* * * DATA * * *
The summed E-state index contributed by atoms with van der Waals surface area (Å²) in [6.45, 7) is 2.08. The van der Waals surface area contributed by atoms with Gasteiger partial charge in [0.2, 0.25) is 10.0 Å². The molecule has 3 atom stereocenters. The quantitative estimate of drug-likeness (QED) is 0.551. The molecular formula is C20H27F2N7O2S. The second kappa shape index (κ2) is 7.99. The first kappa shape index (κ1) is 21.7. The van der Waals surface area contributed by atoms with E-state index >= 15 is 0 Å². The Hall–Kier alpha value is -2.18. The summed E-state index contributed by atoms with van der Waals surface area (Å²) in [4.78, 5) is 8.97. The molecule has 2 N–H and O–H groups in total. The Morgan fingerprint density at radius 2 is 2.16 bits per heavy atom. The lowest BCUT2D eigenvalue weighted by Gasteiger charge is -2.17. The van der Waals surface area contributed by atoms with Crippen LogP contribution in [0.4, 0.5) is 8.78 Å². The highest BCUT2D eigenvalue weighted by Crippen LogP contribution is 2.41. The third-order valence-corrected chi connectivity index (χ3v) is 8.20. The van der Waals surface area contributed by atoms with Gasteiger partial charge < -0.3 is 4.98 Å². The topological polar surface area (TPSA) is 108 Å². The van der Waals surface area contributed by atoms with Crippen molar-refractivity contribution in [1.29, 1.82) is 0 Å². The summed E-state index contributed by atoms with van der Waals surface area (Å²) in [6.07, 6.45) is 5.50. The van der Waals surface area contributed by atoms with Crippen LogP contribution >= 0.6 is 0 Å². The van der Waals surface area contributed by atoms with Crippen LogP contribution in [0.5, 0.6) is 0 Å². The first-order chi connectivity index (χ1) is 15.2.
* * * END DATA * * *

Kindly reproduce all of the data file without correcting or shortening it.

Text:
The summed E-state index contributed by atoms with van der Waals surface area (Å²) in [6.45, 7) is 2.08. The van der Waals surface area contributed by atoms with Gasteiger partial charge in [0.2, 0.25) is 10.0 Å². The molecule has 3 atom stereocenters. The quantitative estimate of drug-likeness (QED) is 0.551. The molecular formula is C20H27F2N7O2S. The second kappa shape index (κ2) is 7.99. The first kappa shape index (κ1) is 21.7. The van der Waals surface area contributed by atoms with E-state index >= 15 is 0 Å². The Hall–Kier alpha value is -2.18. The summed E-state index contributed by atoms with van der Waals surface area (Å²) in [4.78, 5) is 8.97. The molecule has 2 N–H and O–H groups in total. The Morgan fingerprint density at radius 2 is 2.16 bits per heavy atom. The lowest BCUT2D eigenvalue weighted by Gasteiger charge is -2.17. The van der Waals surface area contributed by atoms with Crippen LogP contribution in [0.4, 0.5) is 8.78 Å². The highest BCUT2D eigenvalue weighted by Crippen LogP contribution is 2.41. The third-order valence-corrected chi connectivity index (χ3v) is 8.20. The van der Waals surface area contributed by atoms with Gasteiger partial charge < -0.3 is 4.98 Å². The topological polar surface area (TPSA) is 108 Å². The van der Waals surface area contributed by atoms with Crippen molar-refractivity contribution in [1.29, 1.82) is 0 Å². The summed E-state index contributed by atoms with van der Waals surface area (Å²) in [6.07, 6.45) is 5.50. The van der Waals surface area contributed by atoms with Crippen LogP contribution >= 0.6 is 0 Å². The van der Waals surface area contributed by atoms with Crippen LogP contribution in [0.5, 0.6) is 0 Å². The first-order chi connectivity index (χ1) is 15.2.